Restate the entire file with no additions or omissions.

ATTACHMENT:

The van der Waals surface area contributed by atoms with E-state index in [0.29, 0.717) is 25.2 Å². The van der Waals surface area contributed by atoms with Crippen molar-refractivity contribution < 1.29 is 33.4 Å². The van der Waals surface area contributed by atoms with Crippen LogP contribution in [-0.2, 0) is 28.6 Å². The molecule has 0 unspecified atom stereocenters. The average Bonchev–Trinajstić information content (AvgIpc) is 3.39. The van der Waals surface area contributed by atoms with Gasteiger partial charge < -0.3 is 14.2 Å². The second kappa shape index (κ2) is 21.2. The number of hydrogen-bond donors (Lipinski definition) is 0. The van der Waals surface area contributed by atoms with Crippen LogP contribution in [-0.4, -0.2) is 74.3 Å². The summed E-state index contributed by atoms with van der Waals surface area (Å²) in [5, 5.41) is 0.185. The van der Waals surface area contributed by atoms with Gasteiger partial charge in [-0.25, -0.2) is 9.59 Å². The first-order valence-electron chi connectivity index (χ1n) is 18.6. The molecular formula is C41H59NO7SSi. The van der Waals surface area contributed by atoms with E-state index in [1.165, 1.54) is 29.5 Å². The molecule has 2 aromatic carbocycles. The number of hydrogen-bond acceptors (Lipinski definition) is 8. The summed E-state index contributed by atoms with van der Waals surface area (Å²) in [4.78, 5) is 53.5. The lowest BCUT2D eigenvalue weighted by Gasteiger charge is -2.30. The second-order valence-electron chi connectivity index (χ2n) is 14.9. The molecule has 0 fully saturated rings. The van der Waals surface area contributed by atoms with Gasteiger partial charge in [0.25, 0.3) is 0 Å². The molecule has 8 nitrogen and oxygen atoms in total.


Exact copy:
The van der Waals surface area contributed by atoms with E-state index in [0.29, 0.717) is 25.2 Å². The van der Waals surface area contributed by atoms with Crippen molar-refractivity contribution < 1.29 is 33.4 Å². The van der Waals surface area contributed by atoms with Crippen LogP contribution in [-0.2, 0) is 28.6 Å². The molecule has 0 unspecified atom stereocenters. The average Bonchev–Trinajstić information content (AvgIpc) is 3.39. The van der Waals surface area contributed by atoms with Gasteiger partial charge < -0.3 is 14.2 Å². The second kappa shape index (κ2) is 21.2. The number of hydrogen-bond donors (Lipinski definition) is 0. The van der Waals surface area contributed by atoms with Crippen LogP contribution in [-0.4, -0.2) is 74.3 Å². The summed E-state index contributed by atoms with van der Waals surface area (Å²) in [5, 5.41) is 0.185. The van der Waals surface area contributed by atoms with Gasteiger partial charge in [-0.25, -0.2) is 9.59 Å². The first-order valence-electron chi connectivity index (χ1n) is 18.6. The molecular formula is C41H59NO7SSi. The van der Waals surface area contributed by atoms with E-state index in [1.165, 1.54) is 29.5 Å². The molecule has 2 aromatic carbocycles. The number of hydrogen-bond acceptors (Lipinski definition) is 8. The summed E-state index contributed by atoms with van der Waals surface area (Å²) in [4.78, 5) is 53.5. The lowest BCUT2D eigenvalue weighted by Gasteiger charge is -2.30. The second-order valence-electron chi connectivity index (χ2n) is 14.9. The molecule has 0 fully saturated rings. The van der Waals surface area contributed by atoms with Gasteiger partial charge in [0.25, 0.3) is 0 Å². The molecule has 8 nitrogen and oxygen atoms in total.